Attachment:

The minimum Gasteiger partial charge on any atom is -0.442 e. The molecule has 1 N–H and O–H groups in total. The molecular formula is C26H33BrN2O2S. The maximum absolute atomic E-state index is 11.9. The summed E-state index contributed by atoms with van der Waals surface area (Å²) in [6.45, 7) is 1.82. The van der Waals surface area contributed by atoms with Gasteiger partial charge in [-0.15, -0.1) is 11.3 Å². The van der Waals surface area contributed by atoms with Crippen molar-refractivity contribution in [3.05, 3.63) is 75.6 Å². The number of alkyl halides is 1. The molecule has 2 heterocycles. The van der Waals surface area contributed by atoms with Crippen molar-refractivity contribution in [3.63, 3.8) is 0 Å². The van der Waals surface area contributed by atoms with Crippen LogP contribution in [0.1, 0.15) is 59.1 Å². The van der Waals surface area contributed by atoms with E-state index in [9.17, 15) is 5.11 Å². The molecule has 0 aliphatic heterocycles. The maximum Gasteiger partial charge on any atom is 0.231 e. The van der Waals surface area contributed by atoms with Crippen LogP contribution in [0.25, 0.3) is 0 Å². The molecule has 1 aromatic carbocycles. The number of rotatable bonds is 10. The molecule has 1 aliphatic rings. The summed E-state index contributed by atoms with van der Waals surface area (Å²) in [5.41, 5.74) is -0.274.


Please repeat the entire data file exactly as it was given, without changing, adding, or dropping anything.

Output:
The minimum Gasteiger partial charge on any atom is -0.442 e. The molecule has 1 N–H and O–H groups in total. The molecular formula is C26H33BrN2O2S. The maximum absolute atomic E-state index is 11.9. The summed E-state index contributed by atoms with van der Waals surface area (Å²) in [6.45, 7) is 1.82. The van der Waals surface area contributed by atoms with Gasteiger partial charge in [-0.15, -0.1) is 11.3 Å². The van der Waals surface area contributed by atoms with Crippen molar-refractivity contribution in [3.05, 3.63) is 75.6 Å². The number of alkyl halides is 1. The molecule has 2 heterocycles. The van der Waals surface area contributed by atoms with Crippen molar-refractivity contribution in [3.63, 3.8) is 0 Å². The van der Waals surface area contributed by atoms with Crippen LogP contribution in [0.1, 0.15) is 59.1 Å². The van der Waals surface area contributed by atoms with E-state index in [9.17, 15) is 5.11 Å². The molecule has 0 aliphatic heterocycles. The maximum Gasteiger partial charge on any atom is 0.231 e. The van der Waals surface area contributed by atoms with Crippen LogP contribution in [0.25, 0.3) is 0 Å². The molecule has 1 aromatic carbocycles. The number of rotatable bonds is 10. The molecule has 1 aliphatic rings. The summed E-state index contributed by atoms with van der Waals surface area (Å²) in [5.41, 5.74) is -0.274.